Nikon D600 still showing dust/oil issues on image sensor but problem lessens over time


posted Sunday, January 27, 2013 at 12:46 PM EST


That problem with the Nikon D600 accumulating dust or oil on its image sensor lessens the more you shoot with the digital SLR but it doesn't seem to completely go away, recent testing shows.

"The dust is still building up, but the accumulation of new dust spots has slowed, and the spots that do show up are not as noticeable," Kyle Clements, the Toronto-based artist and photographer who posted several videos about the problem last year, told Imaging Resource. "After 5000 shutter releases, the new spots that are appearing on the sensor are much smaller and more faint."

As evidence, Clements cited a new timelapse video (below), which he conducted after we asked him to comment on whether he was still experiencing the problem. In the video, Clements notes that his testing was done after he sent the camera in to be serviced by Nikon and while there was a lot less dust or oil accumulating on the left side of the frame, it was still present.

Clements was not certain what exactly is causing the spotting but thinks it's probably oil rather than dust.

"There must be some excess oil on one part inside the camera, and when shots are taken, tiny drops of this oil occasionally fling off and land all over the inside of the camera - including on the sensor, which is visible in some situations - like then the lens is stopped down and you are shooting bright areas like a clear sky," Clements wrote in the comments below his video on YouTube.

When we contacted Nikon USA about the issue, a spokesperson said D600 owners who are experiencing the problem should take their cameras in for service.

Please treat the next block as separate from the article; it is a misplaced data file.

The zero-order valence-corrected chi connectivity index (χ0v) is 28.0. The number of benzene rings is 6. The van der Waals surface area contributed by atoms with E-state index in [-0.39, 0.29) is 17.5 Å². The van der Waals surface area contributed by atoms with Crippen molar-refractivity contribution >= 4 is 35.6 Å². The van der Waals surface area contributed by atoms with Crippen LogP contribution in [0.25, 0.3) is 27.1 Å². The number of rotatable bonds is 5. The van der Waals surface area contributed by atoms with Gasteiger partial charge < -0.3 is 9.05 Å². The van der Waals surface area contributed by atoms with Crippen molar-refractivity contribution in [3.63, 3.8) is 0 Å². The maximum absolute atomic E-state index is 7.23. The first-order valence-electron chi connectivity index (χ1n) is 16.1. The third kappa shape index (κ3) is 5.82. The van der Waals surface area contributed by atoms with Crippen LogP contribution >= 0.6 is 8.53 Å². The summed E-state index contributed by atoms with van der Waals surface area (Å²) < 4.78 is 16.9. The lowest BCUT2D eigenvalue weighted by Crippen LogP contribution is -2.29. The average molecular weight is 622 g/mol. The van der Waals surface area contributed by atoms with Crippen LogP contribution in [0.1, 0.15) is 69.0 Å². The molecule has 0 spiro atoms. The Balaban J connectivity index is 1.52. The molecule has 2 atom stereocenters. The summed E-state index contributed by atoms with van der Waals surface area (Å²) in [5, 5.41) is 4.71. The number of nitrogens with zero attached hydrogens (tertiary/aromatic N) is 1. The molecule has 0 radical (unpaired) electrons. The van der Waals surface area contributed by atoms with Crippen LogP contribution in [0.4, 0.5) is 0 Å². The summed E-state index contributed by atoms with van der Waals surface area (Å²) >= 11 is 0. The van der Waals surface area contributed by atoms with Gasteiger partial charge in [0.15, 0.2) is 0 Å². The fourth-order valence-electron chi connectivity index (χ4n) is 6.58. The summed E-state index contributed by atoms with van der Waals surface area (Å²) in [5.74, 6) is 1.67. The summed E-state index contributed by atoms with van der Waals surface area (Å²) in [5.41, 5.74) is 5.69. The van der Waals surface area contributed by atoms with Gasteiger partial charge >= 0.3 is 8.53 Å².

“If the effects of dust or foreign matter on photographs become bothersome, customers are encouraged to consult their local Nikon Service Center," the Nikon spokesperson wrote in an email to Imaging Resource.

Roger Cicala, founder of, was one of the first people to report about the Nikon D600 sensor problem last October. He told Imaging Resource last week he was still seeing the issue in some of his Nikon D600 rental cameras but it had become relatively minor.

"We have continued to see dust reduce over time with our existing bodies," Cicala said. "There still seems to be a left upper image preponderance, but not as heavy and not the large chunky specs we saw at first."

He noted that LensRentals had not purchased new Nikon D600s since the initial issue arose so couldn't comment on whether newer models were experiencing the same problem.

In Imaging Resource's own review of the Nikon D600, we found the same dust issue that had been reported elsewhere.

"It's a shame that this mars the image of an otherwise good camera, but it appears to be a real issue that will face most Nikon D600 owners: You'll have to clean the sensor a little more often than the average digital SLR, so be sure to learn how to clean your sensor," we wrote in the review.